Monday, November 17, 2008

Late in the season

After two weeks of being unable to do my bike/bus commute because of rain and time commitments, many election-related (result: woohoo!), I was back at it again last Monday. I don't recall that in nearly 25 years of bike commuting, I'd ever bike-commuted past the change from Daylight Savings Time, but in recent years as I've geared up with lights and high-visibility clothing, I've started feeling more confident about riding in the dark and rain, though I still don't like riding in both.

So with the switch from Daylight Savings Time in the rear-view, when the pavement's dry and the forecast not looking too bad, I'm still riding. Some others are, too -- I've seen at least 10 other bikes headed downtown each of the last three days I've ridden since last Monday.

Two weeks ago I noticed that there seemed to be a lot more auto traffic on the roads than I've seen for most of the year -- I suspect that as gas gets cheaper, people are getting back to driving. The resulting congestion has been adding about 10 minutes on the occasions when I must drive on my commute between North Seattle and Tukwila. Heck, one day two weeks ago, as I started down Aurora Ave south to the ship canal, I saw that traffic on that road was completely stopped, so I took to the side streets and on getting down to Leary Way in Fremont, I saw that it was totally jammed in both directions toward the Fremont Bridge and Ballard Bridge. So after 10-15 minutes of fruitless driving, trying to get across the ship canal, with the radio telling me that I-5 was jammed, too, I actually drove back home so that I could switch my car for my bike, even with rain in the afternoon forecast, so that I would be able to get to work without sitting in that much more traffic. 'Course, once I got home I learned that traffic on the freeway wasn't so bad after all, so I got back in the car and drove the rest of my otherwise uneventful commute. I learned later that traffic had been stopped on Aurora Avenue due to a jumper on the bridge. Rest In Peace, fellow traveler.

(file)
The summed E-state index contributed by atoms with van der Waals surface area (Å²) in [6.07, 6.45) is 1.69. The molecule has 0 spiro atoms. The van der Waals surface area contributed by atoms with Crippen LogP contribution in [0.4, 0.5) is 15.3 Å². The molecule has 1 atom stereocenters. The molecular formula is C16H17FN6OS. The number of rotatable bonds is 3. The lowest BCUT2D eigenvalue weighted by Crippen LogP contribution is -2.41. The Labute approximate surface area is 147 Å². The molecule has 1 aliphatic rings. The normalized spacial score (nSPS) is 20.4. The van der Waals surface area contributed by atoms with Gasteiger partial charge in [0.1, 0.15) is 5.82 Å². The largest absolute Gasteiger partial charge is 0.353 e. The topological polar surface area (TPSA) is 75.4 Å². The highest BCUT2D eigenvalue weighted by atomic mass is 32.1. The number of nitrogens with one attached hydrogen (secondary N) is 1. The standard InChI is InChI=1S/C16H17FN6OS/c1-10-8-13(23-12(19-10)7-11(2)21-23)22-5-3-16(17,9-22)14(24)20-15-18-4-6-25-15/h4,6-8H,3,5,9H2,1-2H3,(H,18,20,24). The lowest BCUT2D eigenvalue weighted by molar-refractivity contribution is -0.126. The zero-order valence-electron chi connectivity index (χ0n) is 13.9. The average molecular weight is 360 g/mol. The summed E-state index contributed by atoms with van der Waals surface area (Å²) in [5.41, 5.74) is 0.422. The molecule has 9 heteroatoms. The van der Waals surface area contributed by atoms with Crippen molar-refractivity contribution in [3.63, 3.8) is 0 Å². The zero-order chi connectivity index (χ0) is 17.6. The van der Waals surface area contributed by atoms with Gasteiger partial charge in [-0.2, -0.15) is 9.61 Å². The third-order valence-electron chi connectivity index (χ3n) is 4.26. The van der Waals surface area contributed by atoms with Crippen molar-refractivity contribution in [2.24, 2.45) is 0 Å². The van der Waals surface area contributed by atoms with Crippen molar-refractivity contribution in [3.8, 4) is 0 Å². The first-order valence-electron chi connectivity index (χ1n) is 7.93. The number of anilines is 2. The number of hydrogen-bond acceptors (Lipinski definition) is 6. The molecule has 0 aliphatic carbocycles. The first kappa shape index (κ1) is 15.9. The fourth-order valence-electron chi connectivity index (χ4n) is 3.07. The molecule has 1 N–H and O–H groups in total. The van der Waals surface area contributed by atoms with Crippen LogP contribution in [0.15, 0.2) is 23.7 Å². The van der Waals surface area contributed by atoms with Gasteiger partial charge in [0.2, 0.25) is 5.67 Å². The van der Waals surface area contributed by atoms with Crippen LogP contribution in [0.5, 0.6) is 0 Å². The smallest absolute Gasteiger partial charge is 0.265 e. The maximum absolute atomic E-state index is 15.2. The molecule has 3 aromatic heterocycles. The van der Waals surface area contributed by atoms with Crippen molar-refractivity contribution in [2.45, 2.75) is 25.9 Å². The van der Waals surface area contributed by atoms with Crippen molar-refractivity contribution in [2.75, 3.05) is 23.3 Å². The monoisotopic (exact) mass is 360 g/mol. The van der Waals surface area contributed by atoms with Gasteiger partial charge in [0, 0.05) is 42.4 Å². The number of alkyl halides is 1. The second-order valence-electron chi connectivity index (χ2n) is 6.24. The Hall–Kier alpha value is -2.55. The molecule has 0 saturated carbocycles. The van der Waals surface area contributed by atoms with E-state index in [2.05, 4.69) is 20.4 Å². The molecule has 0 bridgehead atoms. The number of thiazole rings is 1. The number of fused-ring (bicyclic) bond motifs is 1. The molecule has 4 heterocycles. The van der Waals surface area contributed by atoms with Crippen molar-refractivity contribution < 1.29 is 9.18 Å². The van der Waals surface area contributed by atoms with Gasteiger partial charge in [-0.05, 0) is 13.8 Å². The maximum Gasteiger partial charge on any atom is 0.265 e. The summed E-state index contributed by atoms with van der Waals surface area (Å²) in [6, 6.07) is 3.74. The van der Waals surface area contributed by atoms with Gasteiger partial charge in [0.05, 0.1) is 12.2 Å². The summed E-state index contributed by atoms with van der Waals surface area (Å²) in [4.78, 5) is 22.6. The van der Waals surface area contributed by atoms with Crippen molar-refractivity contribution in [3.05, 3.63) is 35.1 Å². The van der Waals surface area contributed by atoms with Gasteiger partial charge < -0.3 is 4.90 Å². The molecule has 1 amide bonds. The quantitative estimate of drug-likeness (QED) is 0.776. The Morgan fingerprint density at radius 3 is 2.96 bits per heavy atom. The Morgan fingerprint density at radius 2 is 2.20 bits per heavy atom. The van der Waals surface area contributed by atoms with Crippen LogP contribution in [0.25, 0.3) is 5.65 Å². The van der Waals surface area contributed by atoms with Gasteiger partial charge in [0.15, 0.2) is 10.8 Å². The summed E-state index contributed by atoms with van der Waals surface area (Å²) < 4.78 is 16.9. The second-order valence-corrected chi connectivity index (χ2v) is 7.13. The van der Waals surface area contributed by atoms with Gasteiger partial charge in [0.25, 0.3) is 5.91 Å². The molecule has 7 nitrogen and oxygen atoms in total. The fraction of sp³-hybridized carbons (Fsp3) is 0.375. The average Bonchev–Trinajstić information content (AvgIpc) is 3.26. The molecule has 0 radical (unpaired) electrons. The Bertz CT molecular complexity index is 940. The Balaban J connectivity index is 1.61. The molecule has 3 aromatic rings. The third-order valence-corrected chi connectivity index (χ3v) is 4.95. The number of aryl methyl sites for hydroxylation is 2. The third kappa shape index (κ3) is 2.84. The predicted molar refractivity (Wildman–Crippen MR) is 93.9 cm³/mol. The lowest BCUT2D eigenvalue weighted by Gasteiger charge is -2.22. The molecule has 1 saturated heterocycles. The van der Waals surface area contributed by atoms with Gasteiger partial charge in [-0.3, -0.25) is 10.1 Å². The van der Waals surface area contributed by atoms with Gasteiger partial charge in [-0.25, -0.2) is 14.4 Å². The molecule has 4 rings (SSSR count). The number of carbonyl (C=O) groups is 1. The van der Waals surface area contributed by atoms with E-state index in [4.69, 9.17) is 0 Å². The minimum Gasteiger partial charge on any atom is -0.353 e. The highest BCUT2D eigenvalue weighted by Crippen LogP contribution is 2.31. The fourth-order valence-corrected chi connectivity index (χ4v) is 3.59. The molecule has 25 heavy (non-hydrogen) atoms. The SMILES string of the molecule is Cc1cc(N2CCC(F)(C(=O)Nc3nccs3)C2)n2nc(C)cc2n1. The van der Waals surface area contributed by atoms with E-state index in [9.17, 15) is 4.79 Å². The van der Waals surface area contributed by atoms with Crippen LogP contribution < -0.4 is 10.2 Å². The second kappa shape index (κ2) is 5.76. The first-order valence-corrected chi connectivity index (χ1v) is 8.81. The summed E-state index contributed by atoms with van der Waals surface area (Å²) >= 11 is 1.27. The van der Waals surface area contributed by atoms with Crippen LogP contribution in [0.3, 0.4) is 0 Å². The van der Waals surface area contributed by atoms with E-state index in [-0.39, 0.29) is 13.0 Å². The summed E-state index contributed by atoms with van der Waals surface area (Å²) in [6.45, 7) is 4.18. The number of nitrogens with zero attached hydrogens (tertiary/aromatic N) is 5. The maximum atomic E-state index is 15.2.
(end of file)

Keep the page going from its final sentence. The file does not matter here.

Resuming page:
On my bike ride home from downtown last Monday, a Vespa-like motor scooter rode along on the sidewalk/bike lane ahead of me across the Fremont Bridge and in the bike lane through downtown Fremont, skimming past all of the traffic in the lanes, which were packed because the bridge had just opened. What's up with that? Even stranger, when I politely asked its rider to keep it off the sidewalk, her reply quickly rose to full volume, screaming that "MY [garbled] IS BROKEN!". I was already past by that time and starting up the big Fremont Ave hill, and she didn't seem to be in any distress (other than yelling at me), so I didn't stay for details.

Another funny thing is on 3rd Ave downtown during rush hour, where that street is supposed to be closed to everyone but buses and bicyclists during rush hour. Twice last Friday, both in the morning and evening, I was riding there with cars which totally ignored that law, once even when a police car was present. The second time, Friday evening,  it was a pair of motorcyclists. There was a big jam of buses, I think at Pike, which I rode past in the left lane, and when I'd gotten most of the way through I started hearing loud motor noises behind me. When I got all the way past and was looking to merge right again I heard those loud motor sounds get into the right lane and then blow past me. It was a pair of large guys in black leather on large Harleys. One leaned over at the next, inevitable stop light and told me "You're holding up traffic!"

The irony was a bit much. Here he was riding illegally, but going out of his way to tell me that that I was holding him and his buddy up. Friday night, I guess.

"No I'm not," I said back to him, and that was pretty much that. They went tearing away at the next red light, but of course there's lots of traffic on that street so I remained right behind them until several blocks later when I turned right and they went on.

More and more I find that riding as if I'm driving, taking the middle of the lane when there's any doubt about whether it would be dangerous for someone to pass me, is the safest way to go, a few morons on motorbikes notwithstanding, especially when I'm wearing high-visibility gear and lit up like Christmas. And especially when I'm riding downtown, where all anyone is doing is moving to the next red light anyway, so average speeds are very close to bicycling speed.